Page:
Dimity's Reviews > A Discovery of Witches

A Discovery of Witches by Deborah Harkness
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's review
Jan 27, 2011

did not like it
bookshelves: fantasy-sci-fi, reading-women-2011, witchy-women, reviewed, series, read-women-fiction, 2011
Read from May 15 to 19, 2011

I had a lot of problems with my first foray into the world of vampire lit. I by no means believe that every novel I spend my time on has to be enlightening; the principal reason I read is for fun and leisure. However, I can’t help but see this as a thinly veiled Twilight ripoff for the older crowd and I was very uncomfortable with how the witch protagonist Diana (named for the goddess of the hunt) interacted with her vampire boyfriend, Matthew. I try not to be a complete jerk when writing reviews because I know that most books are born of the author’s blood, sweat and tears and I don’t need to love everything I read. However I have a hard time showing restraint in this review because I am in disbelief that this author didn’t know better. This book was offensive to me as a woman, quite frankly.

I am quite disturbed that someone who is so accomplished (holds a doctorate, teaches at a well-known school) as the author basically writes an ode to domestic violence masquerading as some great romance. The correct response to our dashing vampire hero telling Bella (err I mean DIANA) that he “will kill her before someone else hurts her” is to call a domestic violence shelter, not bemusedly dismiss it as another endearing sign of his brooding personality. Diana is like your friend that you love and has eight million things going for her but still dates losers with addictions because she suffers from crippling low self-esteem. Diana obviously acts as though she needs protection despite the author’s half-hearted attempts to portray her as independent. Diana submits completely to Matthew; I have always felt affinity for the goddess Diana and the thinly veiled analogy where Diana uses her powers to convince a deer to submit itself to death at Matthew’s hands gave me a case of the icks. I don’t have a fundamental problem with a character being with a possessive lover but I DO have a problem with a squicky relationship like this being portrayed as something to envy. I can see hints that Harkness has second thoughts about writing Diana as such a twit but she fails to demonstrate that her character is anything more than a damsel in distress. (And no, adding lines of dialogue that Diana is independent, brave, blah blah blah does not make it so if her every action negates these declarations.) Diana is, to be blunt, an idiot a lot of the time in how she passively accepts Matthew’s crap. (I say this as an idiot myself because I continued to read this book even when it became evident my orbits were getting bruised from all the violent eyerolling that accompanied said reading.) 300 pages in I decided to commit and read all 579 pages if for no other reason than to be able to write a review hating it completely with the street cred of actually finishing the book.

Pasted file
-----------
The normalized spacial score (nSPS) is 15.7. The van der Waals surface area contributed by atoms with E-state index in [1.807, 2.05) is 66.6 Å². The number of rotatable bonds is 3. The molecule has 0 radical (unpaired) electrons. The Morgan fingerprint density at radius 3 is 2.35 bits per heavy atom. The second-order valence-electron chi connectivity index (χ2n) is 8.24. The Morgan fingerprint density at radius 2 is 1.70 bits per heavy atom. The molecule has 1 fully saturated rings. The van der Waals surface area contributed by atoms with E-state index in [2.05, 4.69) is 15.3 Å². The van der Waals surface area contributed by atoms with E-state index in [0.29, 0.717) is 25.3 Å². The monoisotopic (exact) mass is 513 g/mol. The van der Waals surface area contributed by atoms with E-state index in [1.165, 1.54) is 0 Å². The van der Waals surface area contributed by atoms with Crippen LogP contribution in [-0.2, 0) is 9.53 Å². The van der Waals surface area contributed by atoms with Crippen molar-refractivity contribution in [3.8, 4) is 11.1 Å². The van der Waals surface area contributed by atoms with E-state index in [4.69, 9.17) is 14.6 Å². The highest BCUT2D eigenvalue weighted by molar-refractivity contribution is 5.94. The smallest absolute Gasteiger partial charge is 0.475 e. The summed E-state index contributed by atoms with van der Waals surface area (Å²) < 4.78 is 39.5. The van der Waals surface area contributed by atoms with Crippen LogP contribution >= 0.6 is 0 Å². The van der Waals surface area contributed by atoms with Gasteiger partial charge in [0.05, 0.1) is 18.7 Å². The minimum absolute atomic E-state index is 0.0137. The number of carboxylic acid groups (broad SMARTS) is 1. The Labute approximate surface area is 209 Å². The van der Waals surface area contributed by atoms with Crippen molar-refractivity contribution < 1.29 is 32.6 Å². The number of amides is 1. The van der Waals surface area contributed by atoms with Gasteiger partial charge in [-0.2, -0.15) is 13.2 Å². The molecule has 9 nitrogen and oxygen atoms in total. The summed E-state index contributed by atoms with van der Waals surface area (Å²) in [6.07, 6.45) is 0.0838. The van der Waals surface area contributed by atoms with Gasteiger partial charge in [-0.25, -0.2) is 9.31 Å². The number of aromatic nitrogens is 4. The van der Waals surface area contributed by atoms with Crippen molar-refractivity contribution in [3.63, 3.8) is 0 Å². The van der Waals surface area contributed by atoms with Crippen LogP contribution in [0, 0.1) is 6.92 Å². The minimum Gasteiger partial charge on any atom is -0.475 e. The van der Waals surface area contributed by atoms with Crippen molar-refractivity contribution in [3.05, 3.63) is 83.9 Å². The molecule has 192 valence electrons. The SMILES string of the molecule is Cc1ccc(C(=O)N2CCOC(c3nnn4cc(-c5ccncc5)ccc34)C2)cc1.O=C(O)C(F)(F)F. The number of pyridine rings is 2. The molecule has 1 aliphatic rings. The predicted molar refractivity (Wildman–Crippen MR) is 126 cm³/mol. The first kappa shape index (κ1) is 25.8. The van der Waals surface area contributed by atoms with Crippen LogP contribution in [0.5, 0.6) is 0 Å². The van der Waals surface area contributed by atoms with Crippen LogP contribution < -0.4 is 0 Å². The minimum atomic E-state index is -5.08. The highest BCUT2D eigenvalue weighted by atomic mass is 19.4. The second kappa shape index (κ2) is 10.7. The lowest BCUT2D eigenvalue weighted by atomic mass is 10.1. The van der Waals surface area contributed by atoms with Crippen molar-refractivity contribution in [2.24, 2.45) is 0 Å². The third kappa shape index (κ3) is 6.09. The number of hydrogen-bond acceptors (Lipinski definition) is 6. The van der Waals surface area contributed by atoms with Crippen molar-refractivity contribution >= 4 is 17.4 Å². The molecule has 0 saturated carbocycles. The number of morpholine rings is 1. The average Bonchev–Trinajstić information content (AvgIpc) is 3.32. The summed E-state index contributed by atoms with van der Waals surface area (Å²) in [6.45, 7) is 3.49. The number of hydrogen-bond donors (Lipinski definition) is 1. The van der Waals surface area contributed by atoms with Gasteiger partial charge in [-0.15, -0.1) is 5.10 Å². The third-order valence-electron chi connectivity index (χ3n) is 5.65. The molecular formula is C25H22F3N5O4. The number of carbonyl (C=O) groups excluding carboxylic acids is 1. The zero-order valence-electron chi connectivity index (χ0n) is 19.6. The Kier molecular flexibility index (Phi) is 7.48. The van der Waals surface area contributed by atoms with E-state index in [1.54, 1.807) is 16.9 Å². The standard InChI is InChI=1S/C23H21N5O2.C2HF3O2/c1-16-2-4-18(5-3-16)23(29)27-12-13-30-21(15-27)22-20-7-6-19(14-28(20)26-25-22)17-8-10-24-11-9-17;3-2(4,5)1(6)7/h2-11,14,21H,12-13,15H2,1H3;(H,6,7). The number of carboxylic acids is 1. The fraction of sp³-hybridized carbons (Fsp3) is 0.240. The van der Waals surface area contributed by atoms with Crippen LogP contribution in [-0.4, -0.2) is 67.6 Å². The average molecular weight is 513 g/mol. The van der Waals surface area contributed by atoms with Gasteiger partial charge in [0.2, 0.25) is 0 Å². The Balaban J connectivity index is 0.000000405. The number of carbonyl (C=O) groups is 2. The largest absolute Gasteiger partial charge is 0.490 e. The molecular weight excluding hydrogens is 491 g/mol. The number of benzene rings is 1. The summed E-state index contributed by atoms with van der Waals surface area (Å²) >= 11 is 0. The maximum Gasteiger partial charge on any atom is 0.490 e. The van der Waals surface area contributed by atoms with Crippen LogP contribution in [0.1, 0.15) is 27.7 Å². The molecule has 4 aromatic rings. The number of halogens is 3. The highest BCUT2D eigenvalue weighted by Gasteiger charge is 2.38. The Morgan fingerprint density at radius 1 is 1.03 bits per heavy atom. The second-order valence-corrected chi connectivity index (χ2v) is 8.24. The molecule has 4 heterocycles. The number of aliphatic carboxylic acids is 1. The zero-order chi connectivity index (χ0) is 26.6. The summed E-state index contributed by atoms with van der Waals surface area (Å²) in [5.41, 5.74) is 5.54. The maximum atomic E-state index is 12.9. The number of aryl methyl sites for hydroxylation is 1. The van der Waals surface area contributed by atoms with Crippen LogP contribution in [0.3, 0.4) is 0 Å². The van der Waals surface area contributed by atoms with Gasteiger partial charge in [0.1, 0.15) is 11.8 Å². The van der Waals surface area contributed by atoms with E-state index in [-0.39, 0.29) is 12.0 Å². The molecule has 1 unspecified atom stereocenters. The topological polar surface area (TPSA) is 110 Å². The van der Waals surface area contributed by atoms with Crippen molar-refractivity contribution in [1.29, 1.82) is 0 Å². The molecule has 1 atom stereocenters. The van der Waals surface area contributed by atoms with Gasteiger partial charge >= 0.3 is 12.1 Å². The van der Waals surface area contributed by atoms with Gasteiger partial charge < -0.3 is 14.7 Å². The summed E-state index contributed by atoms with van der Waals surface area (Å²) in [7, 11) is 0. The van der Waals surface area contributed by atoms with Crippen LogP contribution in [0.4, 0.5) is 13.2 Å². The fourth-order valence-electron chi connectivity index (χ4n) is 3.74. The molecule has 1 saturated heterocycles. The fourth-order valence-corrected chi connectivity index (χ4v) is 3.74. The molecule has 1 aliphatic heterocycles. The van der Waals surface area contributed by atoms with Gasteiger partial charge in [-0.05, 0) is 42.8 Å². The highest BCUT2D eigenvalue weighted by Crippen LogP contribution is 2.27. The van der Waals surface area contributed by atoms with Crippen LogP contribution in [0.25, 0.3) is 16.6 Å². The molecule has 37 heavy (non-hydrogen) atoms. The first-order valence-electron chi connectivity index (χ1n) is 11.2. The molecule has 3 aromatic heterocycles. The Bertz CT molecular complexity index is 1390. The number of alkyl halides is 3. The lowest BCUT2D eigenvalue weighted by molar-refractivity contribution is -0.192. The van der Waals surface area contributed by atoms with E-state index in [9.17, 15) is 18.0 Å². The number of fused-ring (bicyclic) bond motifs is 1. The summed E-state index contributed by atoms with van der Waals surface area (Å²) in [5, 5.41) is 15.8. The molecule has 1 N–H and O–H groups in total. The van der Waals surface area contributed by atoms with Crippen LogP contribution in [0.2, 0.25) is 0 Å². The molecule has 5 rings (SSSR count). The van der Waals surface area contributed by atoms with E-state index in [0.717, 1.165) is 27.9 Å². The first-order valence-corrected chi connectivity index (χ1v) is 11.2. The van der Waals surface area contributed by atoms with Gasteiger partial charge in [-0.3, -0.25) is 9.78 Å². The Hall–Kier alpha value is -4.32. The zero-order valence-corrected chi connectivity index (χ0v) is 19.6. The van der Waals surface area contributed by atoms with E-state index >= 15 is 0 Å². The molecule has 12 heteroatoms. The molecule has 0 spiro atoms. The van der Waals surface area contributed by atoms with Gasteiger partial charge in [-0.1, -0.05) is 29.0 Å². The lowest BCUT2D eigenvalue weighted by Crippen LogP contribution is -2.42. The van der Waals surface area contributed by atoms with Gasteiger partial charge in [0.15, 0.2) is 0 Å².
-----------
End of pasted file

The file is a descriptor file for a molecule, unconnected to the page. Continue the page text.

I did enjoy the descriptions of Oxford (I have very fond memories of a trip there) and as a history geek, I also loved the aspects of historic research that were discussed. This book did slightly redeem itself towards the end, but in no way absolved the flaws I saw. The abuse undercurrents are still there and still disturbing but about 400 pages in, the story picked up enough steam that all Matthew’s borderline abusive behavior didn’t become my principal response to this book. We get to learn more of the interesting world of witching and Diana starts to show some personality traits other than acquiescence. Because it ends with the promise of time travel (a particular fondness of mine), I may even pick up the sequel when it is released…but probably not. It is also unlikely that I will read other paranormal romances with vampires. I find it impossible to accept the male possessiveness leitmotif that seems obligatory to vampire stories.

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Reading Progress

05/17/2011 page 215

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